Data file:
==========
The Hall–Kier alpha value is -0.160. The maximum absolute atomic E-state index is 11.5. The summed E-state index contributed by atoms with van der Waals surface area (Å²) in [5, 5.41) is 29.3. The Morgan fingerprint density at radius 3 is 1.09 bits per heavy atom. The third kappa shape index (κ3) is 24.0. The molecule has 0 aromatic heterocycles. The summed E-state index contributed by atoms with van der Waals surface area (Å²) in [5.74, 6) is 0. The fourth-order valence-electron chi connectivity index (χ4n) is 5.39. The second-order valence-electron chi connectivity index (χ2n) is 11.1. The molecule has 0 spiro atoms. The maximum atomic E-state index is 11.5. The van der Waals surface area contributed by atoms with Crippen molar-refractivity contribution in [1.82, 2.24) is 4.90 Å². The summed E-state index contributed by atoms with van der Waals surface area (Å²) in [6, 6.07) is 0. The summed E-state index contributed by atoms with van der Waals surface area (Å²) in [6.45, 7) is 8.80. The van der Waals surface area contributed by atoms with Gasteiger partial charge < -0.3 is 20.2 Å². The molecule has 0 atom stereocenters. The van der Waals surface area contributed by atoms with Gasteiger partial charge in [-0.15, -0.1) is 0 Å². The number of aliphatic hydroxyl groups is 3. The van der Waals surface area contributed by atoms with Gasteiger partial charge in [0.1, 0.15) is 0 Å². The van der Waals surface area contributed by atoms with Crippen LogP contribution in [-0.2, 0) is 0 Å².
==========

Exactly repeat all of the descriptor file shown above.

The Hall–Kier alpha value is -0.160. The maximum absolute atomic E-state index is 11.5. The summed E-state index contributed by atoms with van der Waals surface area (Å²) in [5, 5.41) is 29.3. The Morgan fingerprint density at radius 3 is 1.09 bits per heavy atom. The third kappa shape index (κ3) is 24.0. The molecule has 0 aromatic heterocycles. The summed E-state index contributed by atoms with van der Waals surface area (Å²) in [5.74, 6) is 0. The fourth-order valence-electron chi connectivity index (χ4n) is 5.39. The second-order valence-electron chi connectivity index (χ2n) is 11.1. The molecule has 0 spiro atoms. The maximum atomic E-state index is 11.5. The van der Waals surface area contributed by atoms with Crippen molar-refractivity contribution in [1.82, 2.24) is 4.90 Å². The summed E-state index contributed by atoms with van der Waals surface area (Å²) in [6, 6.07) is 0. The summed E-state index contributed by atoms with van der Waals surface area (Å²) in [6.45, 7) is 8.80. The van der Waals surface area contributed by atoms with Gasteiger partial charge < -0.3 is 20.2 Å². The molecule has 0 atom stereocenters. The van der Waals surface area contributed by atoms with Gasteiger partial charge in [-0.15, -0.1) is 0 Å². The number of aliphatic hydroxyl groups is 3. The van der Waals surface area contributed by atoms with Gasteiger partial charge in [0.1, 0.15) is 0 Å². The van der Waals surface area contributed by atoms with Crippen LogP contribution in [-0.2, 0) is 0 Å².